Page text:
State v. BrowderAnnotate this Case
490 P.2d 680 (1971)
83 N.M. 238
STATE of New Mexico, Plaintiff-Appellee, v. Terry Lee BROWDER, Defendant-Appellant.
Court of Appeals of New Mexico.
October 29, 1971.
Harvey C. Markley, Lovington, for defendant-appellant.
David L. Norvell, Atty. Gen., James B. Mulcock, Jr., Asst. Atty. Gen., Santa Fe, for plaintiff-appellee.OPINION
WOOD, Chief Judge.
Convicted of receiving stolen property in excess of $2500.00, defendant appeals. Section 40A-16-11, N.M.S.A. 1953 (Repl. Vol. 6, Supp. 1971). The appeal challenges the sufficiency of the evidence. The State asserts defendant may not have the evidence reviewed as to its sufficiency because defendant's motion for a directed verdict at the close of the case-in-chief was denied and not renewed at the close of all the evidence. See State v. Phipps, 47 N.M. 316, 142 P.2d 550 (1943); State v. Vargas, 42 N.M. 1, 74 P.2d 62 (1937). We do not reach this procedural problem; our review is on the basis of fundamental error.
State v. Torres, 78 N.M. 597, 435 P.2d 216 (Ct.App. 1967) states:"The doctrine of fundamental error is resorted to in criminal cases only if the innocence of the defendant appears indisputable, *681 or if the question of his guilt is so doubtful that it would shock the conscience to permit his conviction to stand. State v. Sanders, 54 N.M. 369, 225 P.2d 150 (1950). If there is a total absence of evidence to support a conviction, as well as evidence of an exculpatory nature, then an appellate court has the duty to see that substantial justice is done and to set aside the conviction. State v. Salazar, 78 N.M. 329, 431 P.2d 62 (1967). * * *"
Three "oil field" drilling bits disappeared from drilling locations in eastern Oklahoma. These locations were in the general vicinity of Fort Smith, Arkansas. The bits were recovered from a house in Hobbs, New Mexico. Defendant was in the Fort Smith area at the time the bits disappeared and was staying in the house in Hobbs, as a visitor, at the time the bits were recovered.
Two other men are connected with the house where the bits were located: Meissner, who was also staying in the house and was present when the bits were found; and Sewell, who had rented the house. The detective who discovered the bits testified that Sewell had taken some of defendant's property and disappeared. According to defendant, this property was defendant's car and clothes.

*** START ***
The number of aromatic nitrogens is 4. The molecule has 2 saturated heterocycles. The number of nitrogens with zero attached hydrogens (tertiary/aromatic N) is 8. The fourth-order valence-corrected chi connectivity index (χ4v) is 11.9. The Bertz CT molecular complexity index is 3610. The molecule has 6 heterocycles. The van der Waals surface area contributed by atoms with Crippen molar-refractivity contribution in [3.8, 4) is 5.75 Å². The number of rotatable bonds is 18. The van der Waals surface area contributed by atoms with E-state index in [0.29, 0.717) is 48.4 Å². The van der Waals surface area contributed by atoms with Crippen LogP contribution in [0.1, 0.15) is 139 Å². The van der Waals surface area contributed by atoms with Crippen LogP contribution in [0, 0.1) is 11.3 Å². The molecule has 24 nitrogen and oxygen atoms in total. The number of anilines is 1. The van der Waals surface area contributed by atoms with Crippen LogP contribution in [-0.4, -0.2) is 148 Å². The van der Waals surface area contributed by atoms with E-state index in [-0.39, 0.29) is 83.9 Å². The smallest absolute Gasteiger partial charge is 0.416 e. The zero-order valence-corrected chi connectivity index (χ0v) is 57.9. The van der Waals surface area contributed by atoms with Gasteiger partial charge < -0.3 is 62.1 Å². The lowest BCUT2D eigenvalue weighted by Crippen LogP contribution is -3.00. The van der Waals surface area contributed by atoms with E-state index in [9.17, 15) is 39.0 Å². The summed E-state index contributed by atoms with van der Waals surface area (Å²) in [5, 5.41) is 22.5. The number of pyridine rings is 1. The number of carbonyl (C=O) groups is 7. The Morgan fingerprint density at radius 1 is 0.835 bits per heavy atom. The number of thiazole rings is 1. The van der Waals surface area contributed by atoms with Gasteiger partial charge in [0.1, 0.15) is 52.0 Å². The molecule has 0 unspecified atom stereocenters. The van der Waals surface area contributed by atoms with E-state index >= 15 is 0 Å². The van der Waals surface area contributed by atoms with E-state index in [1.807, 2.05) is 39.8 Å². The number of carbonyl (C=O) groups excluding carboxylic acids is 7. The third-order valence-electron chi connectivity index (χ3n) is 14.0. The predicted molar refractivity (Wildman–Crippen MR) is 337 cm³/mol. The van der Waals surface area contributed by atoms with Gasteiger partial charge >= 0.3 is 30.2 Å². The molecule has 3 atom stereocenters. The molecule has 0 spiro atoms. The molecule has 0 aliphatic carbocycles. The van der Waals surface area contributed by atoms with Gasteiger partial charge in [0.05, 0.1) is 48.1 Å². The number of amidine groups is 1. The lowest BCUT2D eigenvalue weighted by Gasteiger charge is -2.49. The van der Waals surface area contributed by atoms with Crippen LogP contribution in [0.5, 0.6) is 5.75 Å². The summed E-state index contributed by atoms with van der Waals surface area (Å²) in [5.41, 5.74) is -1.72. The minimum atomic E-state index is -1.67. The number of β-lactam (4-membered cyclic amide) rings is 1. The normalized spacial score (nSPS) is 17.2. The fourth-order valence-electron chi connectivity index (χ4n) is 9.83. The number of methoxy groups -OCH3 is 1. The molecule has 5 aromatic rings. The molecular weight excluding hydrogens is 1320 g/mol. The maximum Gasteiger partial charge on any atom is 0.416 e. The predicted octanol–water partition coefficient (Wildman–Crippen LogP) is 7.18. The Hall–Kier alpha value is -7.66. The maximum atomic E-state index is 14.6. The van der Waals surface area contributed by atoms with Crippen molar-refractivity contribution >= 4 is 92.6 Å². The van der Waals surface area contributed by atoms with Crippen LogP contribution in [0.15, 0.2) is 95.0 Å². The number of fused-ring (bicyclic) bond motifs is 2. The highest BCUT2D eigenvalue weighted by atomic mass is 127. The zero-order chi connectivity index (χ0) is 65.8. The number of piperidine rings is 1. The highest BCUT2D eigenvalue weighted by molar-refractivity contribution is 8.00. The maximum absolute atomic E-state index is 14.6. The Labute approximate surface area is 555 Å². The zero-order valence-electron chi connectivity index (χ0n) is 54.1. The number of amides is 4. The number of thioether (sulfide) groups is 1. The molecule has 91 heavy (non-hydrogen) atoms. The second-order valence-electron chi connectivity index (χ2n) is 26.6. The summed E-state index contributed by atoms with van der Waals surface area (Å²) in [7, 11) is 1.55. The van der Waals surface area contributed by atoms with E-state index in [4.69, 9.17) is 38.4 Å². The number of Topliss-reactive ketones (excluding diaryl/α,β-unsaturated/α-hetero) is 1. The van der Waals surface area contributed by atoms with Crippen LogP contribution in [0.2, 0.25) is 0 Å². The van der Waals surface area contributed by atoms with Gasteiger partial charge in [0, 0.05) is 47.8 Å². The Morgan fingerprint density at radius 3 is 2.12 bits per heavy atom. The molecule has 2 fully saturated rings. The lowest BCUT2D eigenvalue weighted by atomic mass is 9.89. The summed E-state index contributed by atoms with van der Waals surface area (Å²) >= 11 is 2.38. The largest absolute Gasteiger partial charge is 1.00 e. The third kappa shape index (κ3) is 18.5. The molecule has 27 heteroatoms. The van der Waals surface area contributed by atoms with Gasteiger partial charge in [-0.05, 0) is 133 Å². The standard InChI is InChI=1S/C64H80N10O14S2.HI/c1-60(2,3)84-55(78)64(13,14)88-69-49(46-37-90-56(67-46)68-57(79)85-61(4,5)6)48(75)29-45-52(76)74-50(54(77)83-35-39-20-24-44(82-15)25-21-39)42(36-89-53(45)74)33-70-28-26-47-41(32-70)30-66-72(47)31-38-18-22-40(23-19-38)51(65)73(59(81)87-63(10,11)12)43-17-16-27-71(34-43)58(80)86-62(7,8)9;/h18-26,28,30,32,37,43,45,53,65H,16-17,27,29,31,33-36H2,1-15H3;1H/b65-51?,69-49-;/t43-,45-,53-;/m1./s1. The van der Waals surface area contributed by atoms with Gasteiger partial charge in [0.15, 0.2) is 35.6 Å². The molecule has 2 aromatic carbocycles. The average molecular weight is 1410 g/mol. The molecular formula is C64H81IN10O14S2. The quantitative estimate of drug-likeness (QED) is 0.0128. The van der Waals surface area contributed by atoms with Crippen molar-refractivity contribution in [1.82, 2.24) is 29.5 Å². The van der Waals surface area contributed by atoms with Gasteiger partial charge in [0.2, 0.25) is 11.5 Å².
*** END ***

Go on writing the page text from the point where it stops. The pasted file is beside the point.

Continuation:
Other evidence is: (1) Defendant had rented the house immediately prior to the time Sewell became the renter; (2) Meissner and defendant returned from Arkansas together in defendant's car; (3) the detective, acting on the basis of information received from an unidentified person, went to a bar looking for a person (unidentified) reported to be trying to sell bits and then went to the house where the bits were found; and (4) defendant, in response to the detective's question, stated he did not have a bill of sale for the bits.
Section 40A-16-11, supra, defines the crime of receiving stolen property as "* * * buying, procuring, receiving or concealing anything of value, knowing or having reason to believe the same to have been stolen or acquired by fraud or embezzlement." See State v. Carlton, 82 N.M. 537, 484 P.2d 757 (Ct.App. 1971). There is neither direct nor circumstantial evidence that defendant bought, procured, received or concealed the bits. The jury was instructed on aiding and abetting but there is neither evidence nor inference that defendant participated in any way in any buying, procuring, receiving or concealing of the bits. See State v. Salazar, 78 N.M. 329, 431 P.2d 62 (1967). Defendant was present in the house where the bits were found, but presence alone is insufficient. State v. Grove, 82 N.M. 679, 486 P.2d 615 (Ct.App. 1971); State v. Harrison, 81 N.M. 324, 466 P.2d 890 (Ct.App. 1970).
Here, there is a total absence of evidence to support the conviction. In addition, there is evidence of an exculpatory nature. Defendant testified he had been in the Fort Smith area visiting relatives. He also testified that he stayed at the house in Hobbs where the bits were found because he was having marital difficulties. Other exculpatory evidence is that the house where the bits were found had been rented by Sewell, and that Sewell had disappeared.